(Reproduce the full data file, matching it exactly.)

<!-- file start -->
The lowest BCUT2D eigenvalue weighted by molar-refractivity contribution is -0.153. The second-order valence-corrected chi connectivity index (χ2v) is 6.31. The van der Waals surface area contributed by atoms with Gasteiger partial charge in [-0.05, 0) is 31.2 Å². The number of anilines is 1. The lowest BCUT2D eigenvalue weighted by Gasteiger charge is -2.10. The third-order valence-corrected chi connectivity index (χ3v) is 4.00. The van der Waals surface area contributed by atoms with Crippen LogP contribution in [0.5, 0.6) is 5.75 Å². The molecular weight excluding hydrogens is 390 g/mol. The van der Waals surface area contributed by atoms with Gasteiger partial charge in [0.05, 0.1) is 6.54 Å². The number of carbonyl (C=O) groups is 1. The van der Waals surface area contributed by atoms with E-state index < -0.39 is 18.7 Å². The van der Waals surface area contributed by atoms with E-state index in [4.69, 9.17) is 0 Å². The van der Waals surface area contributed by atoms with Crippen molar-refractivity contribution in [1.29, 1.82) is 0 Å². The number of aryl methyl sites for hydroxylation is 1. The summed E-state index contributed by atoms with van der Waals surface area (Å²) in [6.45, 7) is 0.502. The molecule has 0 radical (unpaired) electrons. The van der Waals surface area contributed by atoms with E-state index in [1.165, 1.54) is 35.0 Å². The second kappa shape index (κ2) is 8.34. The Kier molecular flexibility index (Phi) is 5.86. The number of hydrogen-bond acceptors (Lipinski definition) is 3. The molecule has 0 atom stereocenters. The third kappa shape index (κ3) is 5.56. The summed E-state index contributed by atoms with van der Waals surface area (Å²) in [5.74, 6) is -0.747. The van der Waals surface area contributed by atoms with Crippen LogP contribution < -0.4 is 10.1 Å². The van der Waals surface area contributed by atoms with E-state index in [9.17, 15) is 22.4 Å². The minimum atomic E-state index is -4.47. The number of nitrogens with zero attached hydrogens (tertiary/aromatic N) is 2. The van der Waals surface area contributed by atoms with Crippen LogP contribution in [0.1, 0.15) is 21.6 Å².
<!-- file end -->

The lowest BCUT2D eigenvalue weighted by molar-refractivity contribution is -0.153. The second-order valence-corrected chi connectivity index (χ2v) is 6.31. The van der Waals surface area contributed by atoms with Gasteiger partial charge in [-0.05, 0) is 31.2 Å². The number of anilines is 1. The lowest BCUT2D eigenvalue weighted by Gasteiger charge is -2.10. The third-order valence-corrected chi connectivity index (χ3v) is 4.00. The van der Waals surface area contributed by atoms with Crippen LogP contribution in [0.5, 0.6) is 5.75 Å². The molecular weight excluding hydrogens is 390 g/mol. The van der Waals surface area contributed by atoms with Gasteiger partial charge in [0.05, 0.1) is 6.54 Å². The number of carbonyl (C=O) groups is 1. The van der Waals surface area contributed by atoms with E-state index < -0.39 is 18.7 Å². The van der Waals surface area contributed by atoms with E-state index in [4.69, 9.17) is 0 Å². The van der Waals surface area contributed by atoms with Crippen molar-refractivity contribution in [1.29, 1.82) is 0 Å². The number of aryl methyl sites for hydroxylation is 1. The summed E-state index contributed by atoms with van der Waals surface area (Å²) in [6.45, 7) is 0.502. The molecule has 0 radical (unpaired) electrons. The van der Waals surface area contributed by atoms with E-state index in [1.165, 1.54) is 35.0 Å². The second kappa shape index (κ2) is 8.34. The Kier molecular flexibility index (Phi) is 5.86. The number of hydrogen-bond acceptors (Lipinski definition) is 3. The molecule has 0 atom stereocenters. The third kappa shape index (κ3) is 5.56. The summed E-state index contributed by atoms with van der Waals surface area (Å²) in [5.74, 6) is -0.747. The van der Waals surface area contributed by atoms with Crippen LogP contribution < -0.4 is 10.1 Å². The van der Waals surface area contributed by atoms with E-state index in [9.17, 15) is 22.4 Å². The minimum atomic E-state index is -4.47. The number of nitrogens with zero attached hydrogens (tertiary/aromatic N) is 2. The van der Waals surface area contributed by atoms with Crippen LogP contribution in [0.1, 0.15) is 21.6 Å².